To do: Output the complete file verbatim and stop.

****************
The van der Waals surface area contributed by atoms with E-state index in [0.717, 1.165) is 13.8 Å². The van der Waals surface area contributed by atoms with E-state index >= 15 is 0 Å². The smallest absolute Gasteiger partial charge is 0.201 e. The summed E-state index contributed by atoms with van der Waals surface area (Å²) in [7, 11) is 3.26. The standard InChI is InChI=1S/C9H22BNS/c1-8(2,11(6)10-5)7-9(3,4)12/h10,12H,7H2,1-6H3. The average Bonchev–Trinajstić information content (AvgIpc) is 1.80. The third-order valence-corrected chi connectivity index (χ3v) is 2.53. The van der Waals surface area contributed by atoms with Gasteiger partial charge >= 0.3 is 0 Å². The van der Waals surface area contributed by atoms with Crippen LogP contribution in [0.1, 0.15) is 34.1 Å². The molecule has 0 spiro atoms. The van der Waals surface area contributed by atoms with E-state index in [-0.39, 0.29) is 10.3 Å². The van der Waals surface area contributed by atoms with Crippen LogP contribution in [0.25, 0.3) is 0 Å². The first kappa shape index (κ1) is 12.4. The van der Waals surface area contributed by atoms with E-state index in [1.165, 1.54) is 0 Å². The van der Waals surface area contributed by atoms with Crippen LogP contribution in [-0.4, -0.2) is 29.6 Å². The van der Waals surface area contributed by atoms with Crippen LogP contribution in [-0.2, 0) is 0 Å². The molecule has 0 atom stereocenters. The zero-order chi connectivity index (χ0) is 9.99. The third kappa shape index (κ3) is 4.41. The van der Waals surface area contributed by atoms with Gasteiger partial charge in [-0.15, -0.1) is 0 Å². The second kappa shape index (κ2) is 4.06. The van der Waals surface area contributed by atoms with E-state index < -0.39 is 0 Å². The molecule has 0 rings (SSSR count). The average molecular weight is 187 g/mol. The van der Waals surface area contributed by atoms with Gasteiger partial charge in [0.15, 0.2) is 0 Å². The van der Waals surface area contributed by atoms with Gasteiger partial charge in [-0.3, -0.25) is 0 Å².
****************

The van der Waals surface area contributed by atoms with E-state index in [0.717, 1.165) is 13.8 Å². The van der Waals surface area contributed by atoms with E-state index >= 15 is 0 Å². The smallest absolute Gasteiger partial charge is 0.201 e. The summed E-state index contributed by atoms with van der Waals surface area (Å²) in [7, 11) is 3.26. The standard InChI is InChI=1S/C9H22BNS/c1-8(2,11(6)10-5)7-9(3,4)12/h10,12H,7H2,1-6H3. The average Bonchev–Trinajstić information content (AvgIpc) is 1.80. The third-order valence-corrected chi connectivity index (χ3v) is 2.53. The van der Waals surface area contributed by atoms with Gasteiger partial charge >= 0.3 is 0 Å². The van der Waals surface area contributed by atoms with Crippen LogP contribution in [0.1, 0.15) is 34.1 Å². The molecule has 0 spiro atoms. The van der Waals surface area contributed by atoms with E-state index in [-0.39, 0.29) is 10.3 Å². The van der Waals surface area contributed by atoms with Crippen LogP contribution in [0.25, 0.3) is 0 Å². The first kappa shape index (κ1) is 12.4. The van der Waals surface area contributed by atoms with E-state index in [1.165, 1.54) is 0 Å². The van der Waals surface area contributed by atoms with Crippen LogP contribution in [-0.4, -0.2) is 29.6 Å². The van der Waals surface area contributed by atoms with Crippen LogP contribution in [-0.2, 0) is 0 Å². The molecule has 0 atom stereocenters. The zero-order chi connectivity index (χ0) is 9.99. The third kappa shape index (κ3) is 4.41. The van der Waals surface area contributed by atoms with Gasteiger partial charge in [-0.15, -0.1) is 0 Å². The second kappa shape index (κ2) is 4.06. The van der Waals surface area contributed by atoms with E-state index < -0.39 is 0 Å². The molecule has 0 rings (SSSR count). The average molecular weight is 187 g/mol. The van der Waals surface area contributed by atoms with Gasteiger partial charge in [0.15, 0.2) is 0 Å². The van der Waals surface area contributed by atoms with Gasteiger partial charge in [-0.3, -0.25) is 0 Å².